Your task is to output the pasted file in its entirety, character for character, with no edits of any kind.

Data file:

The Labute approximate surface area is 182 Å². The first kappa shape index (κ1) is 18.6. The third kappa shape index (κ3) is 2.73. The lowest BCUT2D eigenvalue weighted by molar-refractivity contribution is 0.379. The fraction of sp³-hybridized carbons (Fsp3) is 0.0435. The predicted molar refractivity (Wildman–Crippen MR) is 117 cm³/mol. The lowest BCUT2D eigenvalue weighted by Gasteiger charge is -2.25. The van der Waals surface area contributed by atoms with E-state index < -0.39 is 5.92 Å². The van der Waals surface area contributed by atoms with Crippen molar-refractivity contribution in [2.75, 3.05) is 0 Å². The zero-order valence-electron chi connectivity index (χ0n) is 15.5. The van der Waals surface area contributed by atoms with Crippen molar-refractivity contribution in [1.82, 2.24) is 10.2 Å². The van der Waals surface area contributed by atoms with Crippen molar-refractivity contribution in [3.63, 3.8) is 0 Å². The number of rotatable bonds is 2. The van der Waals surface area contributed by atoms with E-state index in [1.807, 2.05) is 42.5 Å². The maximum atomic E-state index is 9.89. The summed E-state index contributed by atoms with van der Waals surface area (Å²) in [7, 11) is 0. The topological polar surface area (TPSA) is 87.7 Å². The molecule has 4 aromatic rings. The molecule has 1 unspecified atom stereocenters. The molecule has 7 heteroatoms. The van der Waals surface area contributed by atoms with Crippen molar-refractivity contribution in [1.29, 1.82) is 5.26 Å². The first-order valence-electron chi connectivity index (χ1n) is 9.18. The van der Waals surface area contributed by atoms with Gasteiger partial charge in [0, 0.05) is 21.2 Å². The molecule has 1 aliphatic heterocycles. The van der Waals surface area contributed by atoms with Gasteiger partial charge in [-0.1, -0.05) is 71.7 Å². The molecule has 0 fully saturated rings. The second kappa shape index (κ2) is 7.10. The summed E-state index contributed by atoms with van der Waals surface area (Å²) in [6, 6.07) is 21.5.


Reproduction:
The Labute approximate surface area is 182 Å². The first kappa shape index (κ1) is 18.6. The third kappa shape index (κ3) is 2.73. The lowest BCUT2D eigenvalue weighted by molar-refractivity contribution is 0.379. The fraction of sp³-hybridized carbons (Fsp3) is 0.0435. The predicted molar refractivity (Wildman–Crippen MR) is 117 cm³/mol. The lowest BCUT2D eigenvalue weighted by Gasteiger charge is -2.25. The van der Waals surface area contributed by atoms with E-state index < -0.39 is 5.92 Å². The van der Waals surface area contributed by atoms with Crippen molar-refractivity contribution in [2.75, 3.05) is 0 Å². The zero-order valence-electron chi connectivity index (χ0n) is 15.5. The van der Waals surface area contributed by atoms with Crippen molar-refractivity contribution in [1.82, 2.24) is 10.2 Å². The van der Waals surface area contributed by atoms with Crippen molar-refractivity contribution in [3.63, 3.8) is 0 Å². The number of rotatable bonds is 2. The van der Waals surface area contributed by atoms with E-state index in [1.807, 2.05) is 42.5 Å². The maximum atomic E-state index is 9.89. The summed E-state index contributed by atoms with van der Waals surface area (Å²) in [7, 11) is 0. The topological polar surface area (TPSA) is 87.7 Å². The molecule has 4 aromatic rings. The molecule has 1 unspecified atom stereocenters. The molecule has 7 heteroatoms. The van der Waals surface area contributed by atoms with Crippen molar-refractivity contribution in [1.29, 1.82) is 5.26 Å². The first-order valence-electron chi connectivity index (χ1n) is 9.18. The van der Waals surface area contributed by atoms with Gasteiger partial charge in [0, 0.05) is 21.2 Å². The molecule has 1 aliphatic heterocycles. The van der Waals surface area contributed by atoms with Gasteiger partial charge in [-0.1, -0.05) is 71.7 Å². The molecule has 0 fully saturated rings. The second kappa shape index (κ2) is 7.10. The summed E-state index contributed by atoms with van der Waals surface area (Å²) in [6, 6.07) is 21.5.